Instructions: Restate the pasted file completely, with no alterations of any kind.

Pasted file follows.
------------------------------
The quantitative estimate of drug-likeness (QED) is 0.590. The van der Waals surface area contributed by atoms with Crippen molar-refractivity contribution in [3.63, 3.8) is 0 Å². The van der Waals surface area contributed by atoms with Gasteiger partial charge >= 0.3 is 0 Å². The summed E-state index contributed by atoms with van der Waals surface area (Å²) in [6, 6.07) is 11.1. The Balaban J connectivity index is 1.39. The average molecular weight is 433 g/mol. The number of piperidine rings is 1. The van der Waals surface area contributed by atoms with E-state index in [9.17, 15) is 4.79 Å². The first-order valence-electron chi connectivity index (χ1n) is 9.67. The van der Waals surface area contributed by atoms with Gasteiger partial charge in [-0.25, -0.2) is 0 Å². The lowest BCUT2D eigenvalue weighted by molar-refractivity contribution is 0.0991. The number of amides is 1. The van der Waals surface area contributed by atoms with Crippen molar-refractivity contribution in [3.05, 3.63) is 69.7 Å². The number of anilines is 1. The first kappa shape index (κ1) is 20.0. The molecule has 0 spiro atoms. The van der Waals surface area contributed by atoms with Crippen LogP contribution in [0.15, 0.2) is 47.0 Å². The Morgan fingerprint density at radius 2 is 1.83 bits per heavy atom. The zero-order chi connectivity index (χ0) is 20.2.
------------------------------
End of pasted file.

The quantitative estimate of drug-likeness (QED) is 0.590. The van der Waals surface area contributed by atoms with Crippen molar-refractivity contribution in [3.63, 3.8) is 0 Å². The van der Waals surface area contributed by atoms with Gasteiger partial charge >= 0.3 is 0 Å². The summed E-state index contributed by atoms with van der Waals surface area (Å²) in [6, 6.07) is 11.1. The Balaban J connectivity index is 1.39. The average molecular weight is 433 g/mol. The number of piperidine rings is 1. The van der Waals surface area contributed by atoms with E-state index in [9.17, 15) is 4.79 Å². The first-order valence-electron chi connectivity index (χ1n) is 9.67. The van der Waals surface area contributed by atoms with Gasteiger partial charge in [-0.25, -0.2) is 0 Å². The lowest BCUT2D eigenvalue weighted by molar-refractivity contribution is 0.0991. The number of amides is 1. The van der Waals surface area contributed by atoms with Crippen molar-refractivity contribution in [3.05, 3.63) is 69.7 Å². The number of anilines is 1. The first kappa shape index (κ1) is 20.0. The molecule has 0 spiro atoms. The van der Waals surface area contributed by atoms with Crippen LogP contribution in [0.15, 0.2) is 47.0 Å². The Morgan fingerprint density at radius 2 is 1.83 bits per heavy atom. The zero-order chi connectivity index (χ0) is 20.2.